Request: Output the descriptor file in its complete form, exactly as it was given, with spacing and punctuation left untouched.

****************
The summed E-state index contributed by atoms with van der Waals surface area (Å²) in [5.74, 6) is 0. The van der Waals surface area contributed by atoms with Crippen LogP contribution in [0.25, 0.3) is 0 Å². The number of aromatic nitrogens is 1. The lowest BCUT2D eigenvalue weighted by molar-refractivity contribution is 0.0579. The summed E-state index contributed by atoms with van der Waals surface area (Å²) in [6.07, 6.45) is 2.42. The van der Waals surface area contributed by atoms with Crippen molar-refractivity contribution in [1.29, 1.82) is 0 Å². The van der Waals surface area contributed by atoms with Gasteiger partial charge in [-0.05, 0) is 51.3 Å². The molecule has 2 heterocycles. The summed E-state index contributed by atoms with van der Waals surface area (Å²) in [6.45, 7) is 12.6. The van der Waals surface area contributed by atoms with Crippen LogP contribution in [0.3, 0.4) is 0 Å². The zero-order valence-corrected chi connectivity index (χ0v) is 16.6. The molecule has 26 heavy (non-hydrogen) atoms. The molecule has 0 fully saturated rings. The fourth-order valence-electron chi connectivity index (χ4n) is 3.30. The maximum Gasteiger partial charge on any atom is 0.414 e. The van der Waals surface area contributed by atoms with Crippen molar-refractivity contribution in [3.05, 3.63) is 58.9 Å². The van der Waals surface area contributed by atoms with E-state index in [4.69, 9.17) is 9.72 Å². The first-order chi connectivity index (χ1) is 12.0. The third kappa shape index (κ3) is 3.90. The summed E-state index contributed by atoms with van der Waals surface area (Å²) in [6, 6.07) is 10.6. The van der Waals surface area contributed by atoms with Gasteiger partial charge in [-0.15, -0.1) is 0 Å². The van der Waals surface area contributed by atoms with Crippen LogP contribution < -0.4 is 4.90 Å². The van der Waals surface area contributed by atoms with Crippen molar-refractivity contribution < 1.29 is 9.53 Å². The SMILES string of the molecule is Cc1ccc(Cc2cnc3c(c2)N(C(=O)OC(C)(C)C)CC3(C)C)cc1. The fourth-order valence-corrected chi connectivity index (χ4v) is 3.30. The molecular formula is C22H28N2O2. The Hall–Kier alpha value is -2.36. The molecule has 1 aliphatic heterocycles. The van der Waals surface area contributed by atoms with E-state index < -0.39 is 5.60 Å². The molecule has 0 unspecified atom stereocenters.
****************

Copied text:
The summed E-state index contributed by atoms with van der Waals surface area (Å²) in [5.74, 6) is 0. The van der Waals surface area contributed by atoms with Crippen LogP contribution in [0.25, 0.3) is 0 Å². The number of aromatic nitrogens is 1. The lowest BCUT2D eigenvalue weighted by molar-refractivity contribution is 0.0579. The summed E-state index contributed by atoms with van der Waals surface area (Å²) in [6.07, 6.45) is 2.42. The van der Waals surface area contributed by atoms with Crippen molar-refractivity contribution in [1.29, 1.82) is 0 Å². The van der Waals surface area contributed by atoms with Gasteiger partial charge in [-0.05, 0) is 51.3 Å². The molecule has 2 heterocycles. The summed E-state index contributed by atoms with van der Waals surface area (Å²) in [6.45, 7) is 12.6. The van der Waals surface area contributed by atoms with Crippen LogP contribution in [0.3, 0.4) is 0 Å². The zero-order valence-corrected chi connectivity index (χ0v) is 16.6. The molecule has 26 heavy (non-hydrogen) atoms. The molecule has 0 fully saturated rings. The fourth-order valence-electron chi connectivity index (χ4n) is 3.30. The maximum Gasteiger partial charge on any atom is 0.414 e. The van der Waals surface area contributed by atoms with Crippen molar-refractivity contribution in [3.05, 3.63) is 58.9 Å². The van der Waals surface area contributed by atoms with E-state index in [4.69, 9.17) is 9.72 Å². The first-order chi connectivity index (χ1) is 12.0. The third kappa shape index (κ3) is 3.90. The summed E-state index contributed by atoms with van der Waals surface area (Å²) in [6, 6.07) is 10.6. The van der Waals surface area contributed by atoms with Gasteiger partial charge in [-0.15, -0.1) is 0 Å². The van der Waals surface area contributed by atoms with Crippen LogP contribution < -0.4 is 4.90 Å². The van der Waals surface area contributed by atoms with Crippen molar-refractivity contribution < 1.29 is 9.53 Å². The SMILES string of the molecule is Cc1ccc(Cc2cnc3c(c2)N(C(=O)OC(C)(C)C)CC3(C)C)cc1. The fourth-order valence-corrected chi connectivity index (χ4v) is 3.30. The molecular formula is C22H28N2O2. The Hall–Kier alpha value is -2.36. The molecule has 1 aliphatic heterocycles. The van der Waals surface area contributed by atoms with E-state index < -0.39 is 5.60 Å². The molecule has 0 unspecified atom stereocenters.